At Paul Marcus Wines, it’s not uncommon to find customers looking longingly at our shelf of magnums. “If only I had a special occasion or a large party,” they say, to no one in particular. Well, the holiday season is the perfect opportunity to indulge your fantasies and crack open that big bottle.

We can go on about how magnums mature more gracefully than regular-sized bottles, how they can offer more harmony and complexity–especially when it comes to Champagne. But in the end, nothing shouts “party” like a large-format bottle of wine.

PMW stocks a wide range of magnums from which to choose. As an additional incentive, all of our large-format bottles are 15 percent off from now until the end of the year. Here are some of our favorite large-format selections to get you started.

Bright Stripes

Great Champagne should give you weight and richness on the palate but do so with a spine of acid. The NV André Clouet – Brut Rosé No. 3 is always 100 percent pinot noir, typically with 6g/l dosage, which gives you the richness, but the fruit is grown on mostly chalky soils that give the wine a bright stripe of taught acid that propels the fruit down the palate. While the soils lend the wine some structure, the fermentation and aging in stainless steel keep it bright.

I have served this wine many, many times over the years and almost always serve it with the entrée, often pork. However, in a pinch, it sings with an omelet. This is the holiday magnum that goes with everything, and everyone needs a few magnums of great Champagne around for the holidays. Enjoy!

— Chad Arnold

A Rare and Special Treat

A special meal justifies a special bottle. The 2020 Chambeyron-Manin Côte Rôtie is an irresistibly perfumed and textured syrah that delivers immense “wow” while staying mystifyingly lifted on the palate and reasonable in its alcohol level. The seeming contradiction of ripe purple and black fruit with such freshness and lack of weight makes each sip a happy cognitive dissonance.

The Manin family farm one little acre of a very steep slope in a prized location; the farming and harvesting of grapes are all done by hand (as no tractors can navigate such a slope), and the wine is made in their home just steps from the vineyard. It’s a rare and special treat that would honor any table.

— David Gibson

Racy and Stony

Odinstal is the leading biodynamic producer in Germany’s Pfalz region. The MMXVIII Odinstal Sekt Brut Nature Riesling is disgorged by hand and bottled unfiltered and without any additions, including no dosage. The result: bone-dry, natural, Champagne-quality artisanal bubbles with riesling raciness and stoniness, at less than $100 for a magnum!

— Mark Middlebrook

Palate Dance

As you probably already know, we sell a lot of nebbiolo from the Langhe region in Italy’s Piedmont. My favorite right now is the 2022 Trediberri Langhe Nebbiolo. This slightly lighter wine is absolutely delightful, with clean, upbeat flavors that dance on your palate. It’s both refreshing and compelling.

— Paul Marcus

Lively and Lovely

Not to be confused with muscat (it is not sweet and not aromatic), Muscadet is made from the Melon de Bourgogne grape and comes from the Loire Valley near the Atlantic coast city of Nantes. The Pepiere Clisson is one of the greatest wines of the appellation. It exhibits the classic saline, tart-apple flavors and lively acidity that make Muscadet the perfect oyster wine. But the Clisson has a more viscous, richer texture that will make it work with a wide variety of foods. You can use as you would a Chablis or other unoaked white Burgundy.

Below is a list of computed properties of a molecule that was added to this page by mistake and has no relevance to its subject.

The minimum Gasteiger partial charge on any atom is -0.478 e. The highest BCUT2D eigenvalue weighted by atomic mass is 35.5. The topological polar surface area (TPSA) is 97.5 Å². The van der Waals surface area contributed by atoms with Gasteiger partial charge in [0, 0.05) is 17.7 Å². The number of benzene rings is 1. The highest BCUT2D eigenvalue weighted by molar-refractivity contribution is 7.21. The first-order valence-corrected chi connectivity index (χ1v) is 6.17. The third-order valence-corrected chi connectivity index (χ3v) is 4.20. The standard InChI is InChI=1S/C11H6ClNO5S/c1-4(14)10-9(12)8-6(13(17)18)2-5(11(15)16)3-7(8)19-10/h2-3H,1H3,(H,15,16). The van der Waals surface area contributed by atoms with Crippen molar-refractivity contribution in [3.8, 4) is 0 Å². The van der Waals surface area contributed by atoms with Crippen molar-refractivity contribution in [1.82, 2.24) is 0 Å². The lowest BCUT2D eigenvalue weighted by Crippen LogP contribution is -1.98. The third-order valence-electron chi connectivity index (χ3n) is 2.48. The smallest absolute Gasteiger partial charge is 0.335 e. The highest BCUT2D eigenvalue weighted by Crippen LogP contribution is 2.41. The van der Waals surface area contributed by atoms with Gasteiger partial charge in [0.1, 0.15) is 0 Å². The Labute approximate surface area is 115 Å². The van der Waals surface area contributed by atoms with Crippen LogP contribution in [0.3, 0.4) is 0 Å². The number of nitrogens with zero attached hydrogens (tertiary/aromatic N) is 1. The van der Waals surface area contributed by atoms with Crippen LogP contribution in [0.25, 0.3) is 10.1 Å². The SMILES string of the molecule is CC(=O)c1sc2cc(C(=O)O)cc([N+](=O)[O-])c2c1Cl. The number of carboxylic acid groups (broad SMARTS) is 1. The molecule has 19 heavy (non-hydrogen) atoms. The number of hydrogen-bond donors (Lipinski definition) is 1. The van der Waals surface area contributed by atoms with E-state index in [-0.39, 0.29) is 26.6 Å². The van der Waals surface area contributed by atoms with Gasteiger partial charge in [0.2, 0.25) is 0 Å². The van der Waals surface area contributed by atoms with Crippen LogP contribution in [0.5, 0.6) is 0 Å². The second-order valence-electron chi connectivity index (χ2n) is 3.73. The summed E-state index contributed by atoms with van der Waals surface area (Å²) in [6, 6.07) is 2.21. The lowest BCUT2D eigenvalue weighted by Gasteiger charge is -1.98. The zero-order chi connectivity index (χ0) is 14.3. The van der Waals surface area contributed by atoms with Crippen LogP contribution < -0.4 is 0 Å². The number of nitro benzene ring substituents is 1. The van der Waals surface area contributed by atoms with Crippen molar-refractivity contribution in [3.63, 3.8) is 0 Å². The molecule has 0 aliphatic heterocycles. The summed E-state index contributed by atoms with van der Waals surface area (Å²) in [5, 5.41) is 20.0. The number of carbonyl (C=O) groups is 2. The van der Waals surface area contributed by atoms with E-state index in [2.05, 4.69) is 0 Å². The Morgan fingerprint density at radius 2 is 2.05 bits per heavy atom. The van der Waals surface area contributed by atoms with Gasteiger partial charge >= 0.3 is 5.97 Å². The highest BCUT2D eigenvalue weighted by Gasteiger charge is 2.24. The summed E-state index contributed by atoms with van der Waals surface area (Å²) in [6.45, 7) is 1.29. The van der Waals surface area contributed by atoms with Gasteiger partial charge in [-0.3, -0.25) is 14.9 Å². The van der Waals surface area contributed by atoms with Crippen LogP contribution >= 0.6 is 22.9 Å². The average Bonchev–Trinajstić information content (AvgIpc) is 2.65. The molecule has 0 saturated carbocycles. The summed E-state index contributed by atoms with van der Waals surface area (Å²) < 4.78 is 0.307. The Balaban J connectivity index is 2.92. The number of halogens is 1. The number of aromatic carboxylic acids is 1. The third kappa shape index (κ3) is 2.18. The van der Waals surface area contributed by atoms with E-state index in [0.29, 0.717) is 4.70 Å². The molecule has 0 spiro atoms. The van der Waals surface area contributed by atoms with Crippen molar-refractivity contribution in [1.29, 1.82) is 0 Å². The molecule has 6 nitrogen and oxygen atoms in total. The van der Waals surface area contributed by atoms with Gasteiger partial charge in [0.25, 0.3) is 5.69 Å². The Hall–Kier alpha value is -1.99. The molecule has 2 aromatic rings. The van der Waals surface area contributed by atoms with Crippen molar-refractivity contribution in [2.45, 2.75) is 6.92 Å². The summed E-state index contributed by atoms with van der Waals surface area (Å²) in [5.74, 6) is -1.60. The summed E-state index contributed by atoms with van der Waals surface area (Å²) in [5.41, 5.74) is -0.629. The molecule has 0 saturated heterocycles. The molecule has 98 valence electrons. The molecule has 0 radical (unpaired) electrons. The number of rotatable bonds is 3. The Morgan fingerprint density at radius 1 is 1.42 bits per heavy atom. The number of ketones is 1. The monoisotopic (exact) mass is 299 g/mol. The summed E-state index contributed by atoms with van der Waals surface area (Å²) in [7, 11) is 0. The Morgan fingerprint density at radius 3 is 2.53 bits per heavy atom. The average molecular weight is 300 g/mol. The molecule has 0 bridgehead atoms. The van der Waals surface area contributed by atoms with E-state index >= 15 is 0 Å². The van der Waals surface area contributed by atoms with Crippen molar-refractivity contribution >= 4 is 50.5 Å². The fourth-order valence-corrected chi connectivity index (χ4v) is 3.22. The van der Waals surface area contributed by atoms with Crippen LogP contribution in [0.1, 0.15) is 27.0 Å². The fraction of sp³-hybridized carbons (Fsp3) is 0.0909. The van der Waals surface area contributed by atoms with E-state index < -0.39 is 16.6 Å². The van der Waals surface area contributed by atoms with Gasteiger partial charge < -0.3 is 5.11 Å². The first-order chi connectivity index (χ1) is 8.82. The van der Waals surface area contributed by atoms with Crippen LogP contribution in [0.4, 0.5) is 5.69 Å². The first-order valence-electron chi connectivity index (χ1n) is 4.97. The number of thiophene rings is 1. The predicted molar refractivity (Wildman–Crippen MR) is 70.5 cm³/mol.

Muscadet is one of the great wine values in the world. Even a top cuvée like this Clisson–we have both the 2019 and 2020 vintages–comes in at the very reasonable price of $67 for a magnum (1.5L) and $192 for a jeroboam (3L).

— Joel Mullennix

Earth and Spice and Everything Nice

Mencía makes me happy, especially when it’s Envinate’s village (Aldea) wine. Hailing from a variety of plots with different exposures, elevations, and soils, the 2021 Envinate Ribeira Sacra – Lousas Vinas de Aldea is made from about 90 percent mencía, with the remaining 10 percent composed of other indigenous varieties. Whole cluster, light maceration, and a mixed bag of vessels for élevage create a wine with lovely nuance of earth, spice, and fruit. Yum.

— Jason Seely

Apart from the Rest

We are tasting more and more ethereal and light nebbiolo in the shop these days as producers are prioritizing early accessibility for what is typically a highly tannic, needs-serious-meal-planning wine. No producer nails easy-drinking Barolo like Fernandino Principiano. His incorporation of whole-cluster fermentation and choice not to green harvest (remove leaves and unripe grape bunches) is pretty unheard of in the region, which sets him and his wine apart from the rest. His lower-alcohol, lighter-tannin approach means that this 2018 Ferdinando Principiano Barolo di Serralunga d’Alba can sit on the table with a wider range of foods–from anchovy and butter crostini to turkey to steak.

— Emilia Aiello

Luis Anxo Rodríguez Vázquez

Going Deep

Luis Anxo Rodríguez Vázquez has been producing wines in Spain’s Ribeiro region for more than 30 years, but over the last decade or so, he’s started to find the international acclaim he so richly deserves. His 2020 A Torna Dos Pasás Tinto is a seductive blend of brancellao, caiño and ferrol. It’s stylish and refined, bright and expressive, its red-berry lift buttressed by beguiling spice and mineral notes. And yet there is a smoky, brooding side that imbues the wine with great depth–serious and playful all at once, and quite versatile at the holiday table.

— Marc Greilsamer